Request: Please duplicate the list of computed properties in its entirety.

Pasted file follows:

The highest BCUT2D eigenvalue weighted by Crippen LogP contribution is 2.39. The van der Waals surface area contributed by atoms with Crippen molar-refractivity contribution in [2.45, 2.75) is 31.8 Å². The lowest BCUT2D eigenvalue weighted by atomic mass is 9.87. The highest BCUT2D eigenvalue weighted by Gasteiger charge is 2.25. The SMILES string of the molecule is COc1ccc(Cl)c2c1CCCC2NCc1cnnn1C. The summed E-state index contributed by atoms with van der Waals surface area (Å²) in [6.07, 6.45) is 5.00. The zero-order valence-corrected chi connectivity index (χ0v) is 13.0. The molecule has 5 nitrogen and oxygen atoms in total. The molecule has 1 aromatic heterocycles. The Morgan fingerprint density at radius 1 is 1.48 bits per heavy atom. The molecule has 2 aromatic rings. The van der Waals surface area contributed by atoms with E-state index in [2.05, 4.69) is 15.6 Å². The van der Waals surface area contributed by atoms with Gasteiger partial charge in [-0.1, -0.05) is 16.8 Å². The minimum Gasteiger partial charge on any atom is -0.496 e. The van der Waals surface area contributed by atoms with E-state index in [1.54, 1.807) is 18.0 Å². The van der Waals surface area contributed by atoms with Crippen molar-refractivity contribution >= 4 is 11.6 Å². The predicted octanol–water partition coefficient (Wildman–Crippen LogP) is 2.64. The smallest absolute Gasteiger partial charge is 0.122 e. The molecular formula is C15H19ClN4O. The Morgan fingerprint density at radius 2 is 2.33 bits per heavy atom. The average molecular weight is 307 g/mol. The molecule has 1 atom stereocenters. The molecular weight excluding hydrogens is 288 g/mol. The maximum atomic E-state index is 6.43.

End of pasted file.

The highest BCUT2D eigenvalue weighted by Crippen LogP contribution is 2.39. The van der Waals surface area contributed by atoms with Crippen molar-refractivity contribution in [2.45, 2.75) is 31.8 Å². The lowest BCUT2D eigenvalue weighted by atomic mass is 9.87. The highest BCUT2D eigenvalue weighted by Gasteiger charge is 2.25. The SMILES string of the molecule is COc1ccc(Cl)c2c1CCCC2NCc1cnnn1C. The summed E-state index contributed by atoms with van der Waals surface area (Å²) in [6.07, 6.45) is 5.00. The zero-order valence-corrected chi connectivity index (χ0v) is 13.0. The molecule has 5 nitrogen and oxygen atoms in total. The molecule has 1 aromatic heterocycles. The Morgan fingerprint density at radius 1 is 1.48 bits per heavy atom. The molecule has 2 aromatic rings. The van der Waals surface area contributed by atoms with E-state index in [2.05, 4.69) is 15.6 Å². The van der Waals surface area contributed by atoms with Gasteiger partial charge in [-0.1, -0.05) is 16.8 Å². The minimum Gasteiger partial charge on any atom is -0.496 e. The van der Waals surface area contributed by atoms with E-state index in [1.54, 1.807) is 18.0 Å². The van der Waals surface area contributed by atoms with Crippen molar-refractivity contribution >= 4 is 11.6 Å². The predicted octanol–water partition coefficient (Wildman–Crippen LogP) is 2.64. The smallest absolute Gasteiger partial charge is 0.122 e. The molecular formula is C15H19ClN4O. The Morgan fingerprint density at radius 2 is 2.33 bits per heavy atom. The average molecular weight is 307 g/mol. The molecule has 1 atom stereocenters. The molecular weight excluding hydrogens is 288 g/mol. The maximum atomic E-state index is 6.43.